Differential Diagnosis

Differential diagnoses include eating disorders, other obsessive-compulsive disorders, illness anxiety disorders, depressive disorders, anxiety disorders, and psychotic disorders. Body dysmorphic disorder symptoms should not be better explained by any of these conditions, although these can co-occur with BDD.[1]


Although body dysmorphic disorder is thought to be a chronic disorder, studies suggest a likely response to evidence-based treatments. RCTs have shown a response rate of 50% to 80% with pharmacological treatment. Response rates can be monitored over time with the BDD rating assessments mentioned above. Relapse rates were shown to decrease with long-term pharmacologic treatment.[13]


Comorbid psychiatric disorders are common with body dysmorphic disorder and result in greater functional impairment. MDD is the most prevalent comorbid condition. Anxiety disorders, substance abuse, and OCD are also common.[14] BDD results in marked dysfunction in social, academic, occupational, or other areas of functioning. Individuals with BDD often avoid social activities, intimate relationships, or engaging in work or school.[1] Individuals with BDD have shown to be 2.6 times more likely to attempt suicide and four times more likely to experience suicidal ideation than someone without the condition. Studies have shown that around one-third of individuals with BDD are delusional, which leads to greater severity of symptoms and a higher impairment of functioning.[1]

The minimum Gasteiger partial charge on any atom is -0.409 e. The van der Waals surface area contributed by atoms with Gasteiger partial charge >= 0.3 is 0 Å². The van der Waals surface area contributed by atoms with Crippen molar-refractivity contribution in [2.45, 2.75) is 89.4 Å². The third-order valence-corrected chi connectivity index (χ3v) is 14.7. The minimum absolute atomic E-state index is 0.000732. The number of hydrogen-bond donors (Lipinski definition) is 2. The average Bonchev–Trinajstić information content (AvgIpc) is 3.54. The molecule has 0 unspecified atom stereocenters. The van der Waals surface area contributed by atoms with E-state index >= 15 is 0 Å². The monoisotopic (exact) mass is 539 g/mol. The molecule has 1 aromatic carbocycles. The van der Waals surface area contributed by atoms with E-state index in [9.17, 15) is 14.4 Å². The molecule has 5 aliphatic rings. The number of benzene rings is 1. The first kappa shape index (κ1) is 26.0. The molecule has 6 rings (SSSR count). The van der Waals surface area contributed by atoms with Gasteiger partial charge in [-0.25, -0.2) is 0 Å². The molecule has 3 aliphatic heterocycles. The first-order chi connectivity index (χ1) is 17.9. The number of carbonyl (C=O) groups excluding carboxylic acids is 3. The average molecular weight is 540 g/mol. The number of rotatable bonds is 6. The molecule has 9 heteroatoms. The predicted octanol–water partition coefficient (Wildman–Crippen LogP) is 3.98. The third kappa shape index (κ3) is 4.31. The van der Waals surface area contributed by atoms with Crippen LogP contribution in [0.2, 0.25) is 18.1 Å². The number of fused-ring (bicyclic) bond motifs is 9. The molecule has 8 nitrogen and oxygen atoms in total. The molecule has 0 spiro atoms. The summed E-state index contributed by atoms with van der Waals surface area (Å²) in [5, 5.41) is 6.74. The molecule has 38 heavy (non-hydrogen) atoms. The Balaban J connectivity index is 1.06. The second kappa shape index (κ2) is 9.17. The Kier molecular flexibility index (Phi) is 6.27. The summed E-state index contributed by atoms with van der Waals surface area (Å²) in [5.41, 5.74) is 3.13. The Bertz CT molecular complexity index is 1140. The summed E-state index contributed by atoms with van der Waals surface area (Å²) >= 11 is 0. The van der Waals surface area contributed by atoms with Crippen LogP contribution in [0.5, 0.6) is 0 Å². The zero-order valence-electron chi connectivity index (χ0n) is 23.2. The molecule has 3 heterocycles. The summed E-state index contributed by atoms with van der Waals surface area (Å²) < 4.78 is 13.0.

Deterrence and Patient Education

Psychoeducation regarding body dysmorphic disorder is important, as many patients lack insight into the condition. Patients should be discouraged from seeking cosmetic procedures, as this has not been shown to improve outcomes.[6]

Enhancing Healthcare Team Outcomes

Individuals are more likely to first present to other medical providers, including cosmetic surgeons and dermatologists, before being evaluated by mental health professionals. Body dysmorphic disorder is usually not identified in individuals until 10 to 15 years after the onset of the condition.[7] Studies have shown that cosmetic professionals have some degree of awareness of BDD. However, the number of patients who are identified to have this disorder is far less than the estimated prevalence of BDD in these clinical settings. Screening tools, such as the Yale-Brown Obsessive-Compulsive Scale (modified for BDD) and the Body Dysmorphic Disorder Questionnaire, can be used as a quick assessment. It is important for providers, such as dermatologists, plastic surgeons, primary care physicians, etc., to be able to screen and identify for BDD and make appropriate referrals, and collaborate with psychiatrists and psychologists.[15]

Managing BDD requires the efforts of an interprofessional healthcare team. This team includes clinicians, mid-level practitioners (NPs and PAs), nurses, pharmacists, and mental health professionals. It also includes the patient. These various disciplines need to collaborate their efforts, provide open communication, and engage in patient-centered strategies to deliver optimal outcomes. [Level 5]

Article Details

Article Author

Holly R. Nicewicz

Article Editor:

Jacqueline F. Boutrouille


9/28/2022 8:40:51 AM